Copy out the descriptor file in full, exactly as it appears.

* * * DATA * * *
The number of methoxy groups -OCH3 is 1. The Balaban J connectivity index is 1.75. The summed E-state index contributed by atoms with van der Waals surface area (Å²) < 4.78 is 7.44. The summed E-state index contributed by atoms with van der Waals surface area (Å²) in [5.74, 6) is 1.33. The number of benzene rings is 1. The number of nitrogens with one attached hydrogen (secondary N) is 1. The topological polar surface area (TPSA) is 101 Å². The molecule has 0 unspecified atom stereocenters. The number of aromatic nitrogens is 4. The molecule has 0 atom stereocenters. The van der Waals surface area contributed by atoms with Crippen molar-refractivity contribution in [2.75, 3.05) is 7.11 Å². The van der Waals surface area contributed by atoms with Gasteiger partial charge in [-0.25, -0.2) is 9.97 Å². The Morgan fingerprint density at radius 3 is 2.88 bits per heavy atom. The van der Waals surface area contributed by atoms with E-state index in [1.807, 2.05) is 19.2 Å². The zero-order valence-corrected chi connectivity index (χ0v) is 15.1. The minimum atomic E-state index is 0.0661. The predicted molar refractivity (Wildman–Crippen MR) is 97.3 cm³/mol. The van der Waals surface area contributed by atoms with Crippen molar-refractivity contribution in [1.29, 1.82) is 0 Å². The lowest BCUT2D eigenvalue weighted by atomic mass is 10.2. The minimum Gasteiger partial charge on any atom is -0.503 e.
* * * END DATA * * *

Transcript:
The number of methoxy groups -OCH3 is 1. The Balaban J connectivity index is 1.75. The summed E-state index contributed by atoms with van der Waals surface area (Å²) < 4.78 is 7.44. The summed E-state index contributed by atoms with van der Waals surface area (Å²) in [5.74, 6) is 1.33. The number of benzene rings is 1. The number of nitrogens with one attached hydrogen (secondary N) is 1. The topological polar surface area (TPSA) is 101 Å². The molecule has 0 unspecified atom stereocenters. The number of aromatic nitrogens is 4. The molecule has 0 atom stereocenters. The van der Waals surface area contributed by atoms with Crippen molar-refractivity contribution in [2.75, 3.05) is 7.11 Å². The van der Waals surface area contributed by atoms with Gasteiger partial charge in [-0.25, -0.2) is 9.97 Å². The Morgan fingerprint density at radius 3 is 2.88 bits per heavy atom. The van der Waals surface area contributed by atoms with E-state index in [1.807, 2.05) is 19.2 Å². The zero-order valence-corrected chi connectivity index (χ0v) is 15.1. The minimum atomic E-state index is 0.0661. The predicted molar refractivity (Wildman–Crippen MR) is 97.3 cm³/mol. The van der Waals surface area contributed by atoms with Crippen molar-refractivity contribution in [1.29, 1.82) is 0 Å². The lowest BCUT2D eigenvalue weighted by atomic mass is 10.2. The minimum Gasteiger partial charge on any atom is -0.503 e.